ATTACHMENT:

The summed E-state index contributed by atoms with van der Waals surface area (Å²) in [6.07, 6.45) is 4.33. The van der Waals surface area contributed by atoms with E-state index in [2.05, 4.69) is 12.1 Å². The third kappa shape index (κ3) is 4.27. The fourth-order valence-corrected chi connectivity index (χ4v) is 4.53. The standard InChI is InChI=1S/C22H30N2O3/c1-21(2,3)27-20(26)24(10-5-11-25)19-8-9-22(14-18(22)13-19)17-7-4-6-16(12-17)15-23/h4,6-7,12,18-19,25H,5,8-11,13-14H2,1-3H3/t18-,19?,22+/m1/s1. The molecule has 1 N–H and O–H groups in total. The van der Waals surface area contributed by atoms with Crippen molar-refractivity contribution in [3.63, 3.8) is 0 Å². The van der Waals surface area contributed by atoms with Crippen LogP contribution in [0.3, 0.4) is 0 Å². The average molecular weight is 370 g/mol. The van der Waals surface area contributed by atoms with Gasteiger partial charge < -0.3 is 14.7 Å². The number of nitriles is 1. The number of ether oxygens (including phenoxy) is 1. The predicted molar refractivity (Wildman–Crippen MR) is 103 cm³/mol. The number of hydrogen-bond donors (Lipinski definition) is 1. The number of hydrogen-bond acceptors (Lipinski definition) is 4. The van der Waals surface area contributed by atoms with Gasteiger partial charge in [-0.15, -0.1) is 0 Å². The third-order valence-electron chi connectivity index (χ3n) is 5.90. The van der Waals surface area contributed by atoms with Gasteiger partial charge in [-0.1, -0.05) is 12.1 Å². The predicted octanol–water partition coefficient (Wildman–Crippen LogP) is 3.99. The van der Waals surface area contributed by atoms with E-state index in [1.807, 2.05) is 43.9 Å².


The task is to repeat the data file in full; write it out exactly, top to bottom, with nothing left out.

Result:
The summed E-state index contributed by atoms with van der Waals surface area (Å²) in [6.07, 6.45) is 4.33. The van der Waals surface area contributed by atoms with E-state index in [2.05, 4.69) is 12.1 Å². The third kappa shape index (κ3) is 4.27. The fourth-order valence-corrected chi connectivity index (χ4v) is 4.53. The standard InChI is InChI=1S/C22H30N2O3/c1-21(2,3)27-20(26)24(10-5-11-25)19-8-9-22(14-18(22)13-19)17-7-4-6-16(12-17)15-23/h4,6-7,12,18-19,25H,5,8-11,13-14H2,1-3H3/t18-,19?,22+/m1/s1. The molecule has 1 N–H and O–H groups in total. The van der Waals surface area contributed by atoms with Crippen molar-refractivity contribution in [3.63, 3.8) is 0 Å². The van der Waals surface area contributed by atoms with Crippen LogP contribution in [0.3, 0.4) is 0 Å². The average molecular weight is 370 g/mol. The van der Waals surface area contributed by atoms with Gasteiger partial charge < -0.3 is 14.7 Å². The number of nitriles is 1. The number of ether oxygens (including phenoxy) is 1. The predicted molar refractivity (Wildman–Crippen MR) is 103 cm³/mol. The number of hydrogen-bond donors (Lipinski definition) is 1. The number of hydrogen-bond acceptors (Lipinski definition) is 4. The van der Waals surface area contributed by atoms with Gasteiger partial charge in [-0.15, -0.1) is 0 Å². The third-order valence-electron chi connectivity index (χ3n) is 5.90. The van der Waals surface area contributed by atoms with Gasteiger partial charge in [-0.1, -0.05) is 12.1 Å². The predicted octanol–water partition coefficient (Wildman–Crippen LogP) is 3.99. The van der Waals surface area contributed by atoms with E-state index in [1.807, 2.05) is 43.9 Å².